At risk youth can get out of their trouble if they are willing to work hard and have someone to guide them. Here is a questionnaire to help guide you through that process. Common goals include: Anger management, Respecting Authority, Utilizing Self-Calming Strategies, and Improving School Performance

How did you do on goal 1?



How did you do on goal 2?



How did you do on goal 3?



What obstacles made it hard for you to achieve your goals this week?



What areas did you see progress in or are you most proud of for this week?



What do you need to do differently next week?



What should you repeat next week?



Are there any problems needing to be solved this week?



How high were your stress levels this week?



What coping skills were most effective this week?


Saturday, November 3, 2012

How to Make Divorce Easier on Kids


  
  1.       Make a plan as soon as possible and stick to it.
a.       It is a major adjustment when parents split up. The sooner they have a set schedule the sooner they will have a “new normal”.
b.      Transitions are especially difficult for children so reducing the number of transitions can be helpful.
  2.       If possible keep routines and rules the same at both houses.
a.       It is less to adjust to if environments are not drastically different. Behavior problems can occur when there is too big of a gap between environments. There are times when it’s not possible to make both environments the same. When that happens just do your best to be consistent on your end.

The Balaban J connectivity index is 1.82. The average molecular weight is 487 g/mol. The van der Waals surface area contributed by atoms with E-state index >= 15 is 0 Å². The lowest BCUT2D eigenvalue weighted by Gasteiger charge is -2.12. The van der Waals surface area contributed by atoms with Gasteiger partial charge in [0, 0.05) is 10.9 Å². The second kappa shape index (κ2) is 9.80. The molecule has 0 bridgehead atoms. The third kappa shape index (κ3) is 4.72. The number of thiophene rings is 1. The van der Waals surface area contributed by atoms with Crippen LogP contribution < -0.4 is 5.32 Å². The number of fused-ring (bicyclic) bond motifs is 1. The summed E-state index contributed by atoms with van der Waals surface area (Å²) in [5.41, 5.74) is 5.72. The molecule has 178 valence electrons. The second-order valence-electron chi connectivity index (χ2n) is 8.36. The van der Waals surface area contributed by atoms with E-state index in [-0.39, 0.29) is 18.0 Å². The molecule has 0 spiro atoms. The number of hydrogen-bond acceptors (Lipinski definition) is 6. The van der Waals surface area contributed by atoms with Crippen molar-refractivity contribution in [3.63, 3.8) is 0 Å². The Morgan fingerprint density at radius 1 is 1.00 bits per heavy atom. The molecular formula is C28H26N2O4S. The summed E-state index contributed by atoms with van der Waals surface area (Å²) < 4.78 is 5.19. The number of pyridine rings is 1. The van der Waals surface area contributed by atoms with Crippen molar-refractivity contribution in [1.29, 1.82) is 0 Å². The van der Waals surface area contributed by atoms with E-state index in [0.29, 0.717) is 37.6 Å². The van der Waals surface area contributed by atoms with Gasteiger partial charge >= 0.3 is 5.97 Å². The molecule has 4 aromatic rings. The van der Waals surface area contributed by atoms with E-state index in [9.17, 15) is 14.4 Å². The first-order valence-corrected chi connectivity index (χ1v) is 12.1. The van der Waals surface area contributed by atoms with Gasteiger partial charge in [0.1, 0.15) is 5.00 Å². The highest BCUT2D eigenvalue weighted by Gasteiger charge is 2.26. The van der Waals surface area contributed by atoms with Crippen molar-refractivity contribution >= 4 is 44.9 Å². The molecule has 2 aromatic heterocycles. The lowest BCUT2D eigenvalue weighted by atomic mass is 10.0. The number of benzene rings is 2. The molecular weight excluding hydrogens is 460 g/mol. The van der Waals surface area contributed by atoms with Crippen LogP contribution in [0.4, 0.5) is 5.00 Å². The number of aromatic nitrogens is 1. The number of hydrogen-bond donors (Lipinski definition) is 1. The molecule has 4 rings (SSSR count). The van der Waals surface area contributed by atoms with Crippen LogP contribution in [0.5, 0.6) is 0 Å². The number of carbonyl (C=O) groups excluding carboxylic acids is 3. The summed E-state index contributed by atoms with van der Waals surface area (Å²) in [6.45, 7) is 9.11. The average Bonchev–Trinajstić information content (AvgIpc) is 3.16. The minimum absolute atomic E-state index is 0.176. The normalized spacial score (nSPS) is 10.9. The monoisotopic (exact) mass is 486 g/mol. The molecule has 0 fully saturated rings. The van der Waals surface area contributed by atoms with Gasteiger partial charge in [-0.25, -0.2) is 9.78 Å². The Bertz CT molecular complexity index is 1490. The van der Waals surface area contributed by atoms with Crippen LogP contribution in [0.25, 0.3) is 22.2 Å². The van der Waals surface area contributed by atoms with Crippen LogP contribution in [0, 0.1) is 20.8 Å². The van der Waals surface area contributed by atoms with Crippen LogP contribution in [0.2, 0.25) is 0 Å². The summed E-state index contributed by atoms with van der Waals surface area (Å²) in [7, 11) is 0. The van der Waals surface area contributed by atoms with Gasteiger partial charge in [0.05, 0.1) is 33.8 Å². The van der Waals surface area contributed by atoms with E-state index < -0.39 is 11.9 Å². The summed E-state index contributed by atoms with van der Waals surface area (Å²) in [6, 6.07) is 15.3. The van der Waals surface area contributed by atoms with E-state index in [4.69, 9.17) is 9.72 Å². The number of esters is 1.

3.       Make a visual calendar for your child to see when he/she will be where.
a.       A visual tool to help children understand when they will see their parents next can help with anxiety and missing the other parent.
  4.       Allow your child to have an item to take with them for when they miss you.
a.       Having a picture book of mom or dad, a blanket, or stuffed animal that reminds them of mom and dad can help them when they are feeling lonely.
  5.       Don’t talk bad about your ex.
a.       It’s hurtful to children to hear negative things about their parents. It could hurt their relationship with you and your ex. It is not in the best interest of anyone. *This also includes not talking bad about your ex’s boyfriend or girlfriend.
  6.       Do NOT encourage your child to take sides.
a.       That will only hurt the entire family. Do your best to help your child stay positive about both parents. (even if one is a dirt bag)
  7.       Allow your child to talk about their feelings.
a.       Allow your child to open up and don’t take it personal if they are struggling. Part of how they will heal is getting those emotions out.
  8.       When talking about why you split up keep it simple.
a.       Don’t go into whose fault it is or what either of you did wrong.  This is not an opportunity to bad talk your spouse. 
  9.       Consider counseling if you and your ex cannot communicate effectively about the child.
a.       Having a third party to discuss schedules, rules, and boundaries can be very helpful when emotions are too high post-divorce.



Remember children of all ages can sense tension. It is in your children's best interest if you can get along. You don't have to like each other but being civil and working together goes a long way for your child's mental health.